At Cohesion we work within a CMS system that we've built in-house, over time, tweaking and modernising as required by technological advances and the needs of our clients change. Over the time that our CMS has been in development, and usually during the discovery phase with our clients, we are sometimes asked whether we develop in open source, and the pro and cons of open source development.
An open-source CMS is one where the code behind it is shared openly within a global community. As such a large number of developers contribute to the development resulting in a library of code that can be used to good effect for a range of solutions. There are many arguments toward open-source and like any good idea, there's a place for it within the web development industry.
When we made the decision against open source however, we considered the benefits did not outweigh the risks and downsides to open-source, and that our clients came to us because they were interested in having the best solution for their business requirements - not simply to have their website fit into whatever enables the developer to make the most money from it.
Open-source software is just that - 'open'. Because it's also free (which doesn't mean free to the client as any developer still has to spend time to implement), and because the community is globally large, the number of people or hackers who are trying to breach the software is also large. Custom deployments make little sense to attempt to hack as the time it takes to break into a site cannot be applied on a broader scale.
Closely linked to security, custom website builds provide a greater level of privacy toward your business methods, unique selling points, and of course considerations around the privacy and security of your data and that of customers, members or trade members all of whom may have data - critical or otherwise - stored on your website. A higher degree of security also means a greater level of privacy is afforded to the data integrity of your business.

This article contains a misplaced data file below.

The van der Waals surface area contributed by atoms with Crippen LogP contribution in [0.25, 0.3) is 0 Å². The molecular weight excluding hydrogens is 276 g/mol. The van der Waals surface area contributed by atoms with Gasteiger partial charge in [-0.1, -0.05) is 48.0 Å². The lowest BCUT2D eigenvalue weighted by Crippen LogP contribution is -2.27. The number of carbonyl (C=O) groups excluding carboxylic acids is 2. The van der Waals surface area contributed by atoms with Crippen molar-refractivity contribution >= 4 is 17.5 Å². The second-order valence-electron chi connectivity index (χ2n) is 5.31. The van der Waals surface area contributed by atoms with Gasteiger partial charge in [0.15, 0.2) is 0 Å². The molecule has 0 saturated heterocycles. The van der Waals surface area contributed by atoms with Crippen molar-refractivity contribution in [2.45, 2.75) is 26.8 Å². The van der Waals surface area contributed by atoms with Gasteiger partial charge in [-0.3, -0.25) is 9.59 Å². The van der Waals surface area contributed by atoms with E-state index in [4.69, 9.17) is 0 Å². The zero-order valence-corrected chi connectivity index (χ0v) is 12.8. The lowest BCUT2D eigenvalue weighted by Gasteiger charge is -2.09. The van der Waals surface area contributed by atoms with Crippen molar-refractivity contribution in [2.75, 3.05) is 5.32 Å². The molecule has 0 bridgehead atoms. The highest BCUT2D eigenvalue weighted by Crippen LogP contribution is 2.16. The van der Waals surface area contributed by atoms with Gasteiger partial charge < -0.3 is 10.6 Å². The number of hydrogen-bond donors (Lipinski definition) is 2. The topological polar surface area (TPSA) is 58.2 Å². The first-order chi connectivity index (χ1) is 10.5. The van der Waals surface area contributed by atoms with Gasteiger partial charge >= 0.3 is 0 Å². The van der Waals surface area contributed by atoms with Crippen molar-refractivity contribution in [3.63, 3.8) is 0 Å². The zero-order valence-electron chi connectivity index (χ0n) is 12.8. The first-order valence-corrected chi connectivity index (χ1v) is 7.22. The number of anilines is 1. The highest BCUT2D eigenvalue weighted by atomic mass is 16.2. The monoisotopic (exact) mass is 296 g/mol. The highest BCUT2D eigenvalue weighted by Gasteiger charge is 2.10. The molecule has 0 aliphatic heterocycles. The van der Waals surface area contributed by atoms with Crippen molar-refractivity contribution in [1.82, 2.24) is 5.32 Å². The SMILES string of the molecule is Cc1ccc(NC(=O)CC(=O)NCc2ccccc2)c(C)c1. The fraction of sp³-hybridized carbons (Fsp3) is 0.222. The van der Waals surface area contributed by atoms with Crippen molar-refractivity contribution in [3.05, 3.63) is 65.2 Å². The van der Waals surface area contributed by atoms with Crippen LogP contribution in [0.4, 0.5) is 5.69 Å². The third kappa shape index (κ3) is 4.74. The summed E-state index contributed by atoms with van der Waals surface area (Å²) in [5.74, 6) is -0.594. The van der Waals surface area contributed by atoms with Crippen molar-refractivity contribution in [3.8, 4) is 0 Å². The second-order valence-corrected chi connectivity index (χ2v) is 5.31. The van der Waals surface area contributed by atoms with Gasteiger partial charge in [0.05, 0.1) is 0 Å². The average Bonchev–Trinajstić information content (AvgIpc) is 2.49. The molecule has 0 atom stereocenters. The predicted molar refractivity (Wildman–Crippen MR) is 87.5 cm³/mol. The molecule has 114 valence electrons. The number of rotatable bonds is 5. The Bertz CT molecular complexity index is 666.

Yes, open-source has a good community of developers behind it, but the fact that it isn't "owned' by anyone can also be its biggest distraction and drawback - there is ultimately no accountability to customer service. The buck really doesn't have anywhere to stop. Lack of basic technical support is one thing; get hit by a virus or hacked, and you're looking at a wholly different set of problems.
Building a site from a pre-existing open-source library does not necessarily equate to cost savings. The time to implement and customise within a framework built by another developer can be extensive, regardless of whether that library was built by one or hundreds of collaborative developers. Frequently the cost of implementing a plug-in can be lengthier, and therefore more expensive, than developing from scratch - especially where the plug-in needs to work to achieve objectives for the website but at the same time meet the requirements of the CMS which has been collaboratively constructed.
CMS systems which are developed with the intention of being used by the masses must accommodate resources for hundreds of possible outcomes, the majority of which will not apply to your site. As a website loads, an open-source system can call anywhere between 20 - 200 or more resources, where our standard is seldom ever over 20. We practise totally lean code because the less resources your site needs, the quicker it loads, the higher the 'pagespeed' rank by Google. And importantly, the leaner the code, the fewer issues there are between browsers and platforms.
Bottom line - If we believe you'll benefit from an open source platform, we'll let you know and we'll recommend it. Likewise if you insist on it, we'll demure to your wishes. We'll always do what we believe is right for your project, your budget and your future requirements.